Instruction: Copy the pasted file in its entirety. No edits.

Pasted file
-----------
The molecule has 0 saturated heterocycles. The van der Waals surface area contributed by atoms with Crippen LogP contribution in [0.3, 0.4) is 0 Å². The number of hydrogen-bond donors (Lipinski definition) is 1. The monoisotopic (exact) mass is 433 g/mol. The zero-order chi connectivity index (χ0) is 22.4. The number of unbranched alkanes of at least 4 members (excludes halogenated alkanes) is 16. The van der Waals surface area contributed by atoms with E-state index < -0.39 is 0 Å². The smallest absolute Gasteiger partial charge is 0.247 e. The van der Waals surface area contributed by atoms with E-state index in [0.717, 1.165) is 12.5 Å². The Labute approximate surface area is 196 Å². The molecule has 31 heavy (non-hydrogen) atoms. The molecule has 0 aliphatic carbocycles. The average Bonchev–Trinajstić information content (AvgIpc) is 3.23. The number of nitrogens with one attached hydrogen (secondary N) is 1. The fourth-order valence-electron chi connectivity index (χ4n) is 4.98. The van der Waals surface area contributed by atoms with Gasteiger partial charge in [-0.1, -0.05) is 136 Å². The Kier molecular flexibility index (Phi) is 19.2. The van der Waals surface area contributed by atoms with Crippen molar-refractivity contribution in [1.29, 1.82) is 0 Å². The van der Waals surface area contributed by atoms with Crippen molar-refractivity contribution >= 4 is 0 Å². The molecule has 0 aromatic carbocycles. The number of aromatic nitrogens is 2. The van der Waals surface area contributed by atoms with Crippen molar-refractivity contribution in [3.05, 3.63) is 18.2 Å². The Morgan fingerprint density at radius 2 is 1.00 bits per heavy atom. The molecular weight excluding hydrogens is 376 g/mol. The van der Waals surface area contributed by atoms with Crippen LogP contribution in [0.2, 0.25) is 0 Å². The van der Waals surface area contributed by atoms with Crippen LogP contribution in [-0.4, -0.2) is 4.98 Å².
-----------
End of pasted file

The molecule has 0 saturated heterocycles. The van der Waals surface area contributed by atoms with Crippen LogP contribution in [0.3, 0.4) is 0 Å². The number of hydrogen-bond donors (Lipinski definition) is 1. The monoisotopic (exact) mass is 433 g/mol. The zero-order chi connectivity index (χ0) is 22.4. The number of unbranched alkanes of at least 4 members (excludes halogenated alkanes) is 16. The van der Waals surface area contributed by atoms with E-state index < -0.39 is 0 Å². The smallest absolute Gasteiger partial charge is 0.247 e. The van der Waals surface area contributed by atoms with E-state index in [0.717, 1.165) is 12.5 Å². The Labute approximate surface area is 196 Å². The molecule has 31 heavy (non-hydrogen) atoms. The molecule has 0 aliphatic carbocycles. The average Bonchev–Trinajstić information content (AvgIpc) is 3.23. The number of nitrogens with one attached hydrogen (secondary N) is 1. The fourth-order valence-electron chi connectivity index (χ4n) is 4.98. The van der Waals surface area contributed by atoms with Gasteiger partial charge in [-0.1, -0.05) is 136 Å². The Kier molecular flexibility index (Phi) is 19.2. The van der Waals surface area contributed by atoms with Crippen molar-refractivity contribution in [1.29, 1.82) is 0 Å². The van der Waals surface area contributed by atoms with Crippen molar-refractivity contribution >= 4 is 0 Å². The molecule has 0 aromatic carbocycles. The number of aromatic nitrogens is 2. The van der Waals surface area contributed by atoms with Crippen molar-refractivity contribution in [3.05, 3.63) is 18.2 Å². The Morgan fingerprint density at radius 2 is 1.00 bits per heavy atom. The molecular weight excluding hydrogens is 376 g/mol. The van der Waals surface area contributed by atoms with Crippen LogP contribution in [0.2, 0.25) is 0 Å². The van der Waals surface area contributed by atoms with Crippen LogP contribution in [-0.4, -0.2) is 4.98 Å².